Tag Archives: Feuding Couples

LIFE LESSONS FROM THE ICONIC CELLULOID BITCH
The One and Only Bette Davis
by Sheri Warren Sankner

1. Iconic Bette DavisWhat can you say about Bette Davis and her devilishly entertaining career that spanned some 50 years of Hollywood’s golden age? She was called the “First Lady of American Film” and while only 5’3”, her personality was larger than life. Bold, brash and ballsy both on and off-screen, Davis became known as much for her scandalous affairs and bitter feuds with Hollywood rivals like Joan Crawford as for her Academy Award-winning acting. It was rumored she had affairs with George Brent, William Wyler, and billionaire Howard Hughes, among others. She was married four times, three of which ended in divorce, and always said that her career always came first. Her large, piercing trademark eyes inspired a #1 song in 1981, Kim Carnes’ “Bette Davis Eyes.” She had numerous biographies written about and even penned her own story, but it was her daughter Barbara “B.D.” Hyman 1985 tell-all book, “My Mother’s Keeper,” that painted her as a ruthless bully who faked attempted suicides for sympathy.

2. Davis and HowardDavis once said “old age is no place for sissies,” though no one would’ve ever dared call her such a timid or fragile creature no matter her age. On-screen she played up her deliciously evil, sarcastic, and sardonic personality. Her powerful, outspoken, unapologetic, go-for-it-all female roles were just as devious, scheming and selfish as any male. Davis earned star status with “The Man Who Played God” (1932), known as the actress that could play a variety of very strong and complex roles. But it was the role of Mildred Rogers in “Of Human Bondage” in 1934 that would finally give her major acclaim from the film critics, but resulted in a Best Actress nomination snub.

Davis sought the part of Mildred aggressively, feeling that it could be her breakout role after years of starring in Warner Brothers films that weren’t furthering her career. She begged studio chief Jack L. Warner to let her out of her contract so she could make the film. He relented, misguidedly thinking she would fail. When her standout performance sparked Oscar buzz, Warner went on the offensive with a spite campaign encouraging academy members not to vote for her.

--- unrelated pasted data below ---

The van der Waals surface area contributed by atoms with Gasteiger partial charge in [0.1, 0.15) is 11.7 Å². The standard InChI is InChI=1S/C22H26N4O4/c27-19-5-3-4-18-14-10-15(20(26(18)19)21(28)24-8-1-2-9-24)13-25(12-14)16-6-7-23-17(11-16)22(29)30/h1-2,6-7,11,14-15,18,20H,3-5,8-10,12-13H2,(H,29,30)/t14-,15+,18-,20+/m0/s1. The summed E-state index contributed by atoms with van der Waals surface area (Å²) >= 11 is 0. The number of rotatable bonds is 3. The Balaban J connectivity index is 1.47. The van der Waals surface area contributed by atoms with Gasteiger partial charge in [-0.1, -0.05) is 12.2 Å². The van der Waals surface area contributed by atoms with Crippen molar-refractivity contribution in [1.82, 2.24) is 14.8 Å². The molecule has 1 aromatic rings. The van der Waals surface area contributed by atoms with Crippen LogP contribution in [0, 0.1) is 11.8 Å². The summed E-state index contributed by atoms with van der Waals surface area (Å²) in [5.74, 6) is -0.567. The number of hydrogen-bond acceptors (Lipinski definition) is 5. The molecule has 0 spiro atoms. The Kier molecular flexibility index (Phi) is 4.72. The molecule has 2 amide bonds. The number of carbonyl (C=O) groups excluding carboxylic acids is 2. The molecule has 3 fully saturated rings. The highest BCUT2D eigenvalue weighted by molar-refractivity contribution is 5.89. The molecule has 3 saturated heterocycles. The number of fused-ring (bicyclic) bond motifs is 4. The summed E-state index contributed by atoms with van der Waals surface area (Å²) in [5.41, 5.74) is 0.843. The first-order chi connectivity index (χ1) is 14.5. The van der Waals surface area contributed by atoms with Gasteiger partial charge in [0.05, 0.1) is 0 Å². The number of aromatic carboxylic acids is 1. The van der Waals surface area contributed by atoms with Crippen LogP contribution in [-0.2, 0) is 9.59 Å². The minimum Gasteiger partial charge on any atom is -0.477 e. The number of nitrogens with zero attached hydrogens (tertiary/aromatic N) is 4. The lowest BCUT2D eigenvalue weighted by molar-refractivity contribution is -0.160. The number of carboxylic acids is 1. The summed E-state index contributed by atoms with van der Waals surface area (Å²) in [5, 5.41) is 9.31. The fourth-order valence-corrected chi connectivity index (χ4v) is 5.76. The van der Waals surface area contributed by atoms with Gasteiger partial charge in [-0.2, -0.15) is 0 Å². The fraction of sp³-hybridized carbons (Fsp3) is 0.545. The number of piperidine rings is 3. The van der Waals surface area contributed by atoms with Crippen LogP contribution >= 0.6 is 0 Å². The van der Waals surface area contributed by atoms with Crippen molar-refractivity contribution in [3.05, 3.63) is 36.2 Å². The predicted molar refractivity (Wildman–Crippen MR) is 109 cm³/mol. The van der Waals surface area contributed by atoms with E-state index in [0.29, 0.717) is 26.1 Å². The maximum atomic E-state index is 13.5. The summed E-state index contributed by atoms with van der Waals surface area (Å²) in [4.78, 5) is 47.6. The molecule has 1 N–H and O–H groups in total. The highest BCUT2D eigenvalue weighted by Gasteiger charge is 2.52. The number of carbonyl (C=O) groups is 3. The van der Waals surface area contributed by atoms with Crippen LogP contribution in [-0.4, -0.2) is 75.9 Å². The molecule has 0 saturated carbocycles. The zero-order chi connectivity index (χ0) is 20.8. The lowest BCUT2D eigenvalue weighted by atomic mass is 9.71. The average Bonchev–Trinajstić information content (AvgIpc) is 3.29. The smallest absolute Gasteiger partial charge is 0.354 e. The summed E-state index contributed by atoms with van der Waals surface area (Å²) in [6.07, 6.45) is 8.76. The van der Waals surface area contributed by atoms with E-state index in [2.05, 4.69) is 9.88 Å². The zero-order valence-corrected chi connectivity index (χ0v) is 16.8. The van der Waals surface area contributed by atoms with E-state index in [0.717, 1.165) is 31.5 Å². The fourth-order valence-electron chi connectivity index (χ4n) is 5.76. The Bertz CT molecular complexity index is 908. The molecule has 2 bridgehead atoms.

3. Davis and MerrillDavis fans and supporters protested though and she garnered significant write-in votes for the Best Actress nod though she lost to Claudette Colbert for “It Happened One Night.” After that incident, write-in votes were never allowed again and the academy handed over the counting of the results to PriceWaterhouse, who still does the official counting.

Davis finally received her first Oscar for her role of Joyce Heath in 1935’s “Dangerous.” The one role that got away from her was Scarlett O’Hara in “Gone with the Wind.” Warner Brothers wouldn’t allow David O. Selznick to use her unless Errol Flynn played Rhett Butler.

4. Of Human BondageAdapted from W. Somerset Maugham’s 1915 novel, “Of Human Bondage” was a meaty role for Davis who reveled in the trashy, selfish waitress, playing opposite Leslie Howard’s Philip Carey, a club-footed young man who leaves art to study medicine. He is obsessed by the vulgar, low-class Cockney-accented blonde. He is smitten, even though she shows him nothing but disdain, repugnance and cruelty. Mildred is a manipulative, exploitative, two-timing, shrewish woman who distracts him from his studies and later more sympathetic love interests. When he proposes, she refuses and tells him that she will instead marry a salesman named Emil Miller (played by Alan Hale). The self-centered Mildred vindictively berates love-struck Philip with nasty insults proclaiming, “You dirty swine! I never cared for you, not once. I was always makin’ a fool of ya. Ya bored me stiff. I hated ya. It made me sick when I had to let ya kiss me. I only did it because ya begged me. Ya hounded me and drove me crazy! And after you kissed me, I always used to wipe my mouth! Wipe my mouth!”

5. Another Man's Poison PosterThe bumpy ride continues in “Another Man’s Poison,” based on a play by Leslie Sands. On the heels of their success and newfound love in “All About Eve,” Davis and husband Gary Merrill made this independent film noir feature set in an isolated house on the English Moors. Adulterous mystery writer Janet Frobisher is involved in murderous relationships. “Another Man’s Poison” is a sordid tale of murder, deception, and desire masterfully played by Davis and Merrill, one of three feature films the husband and wife made together.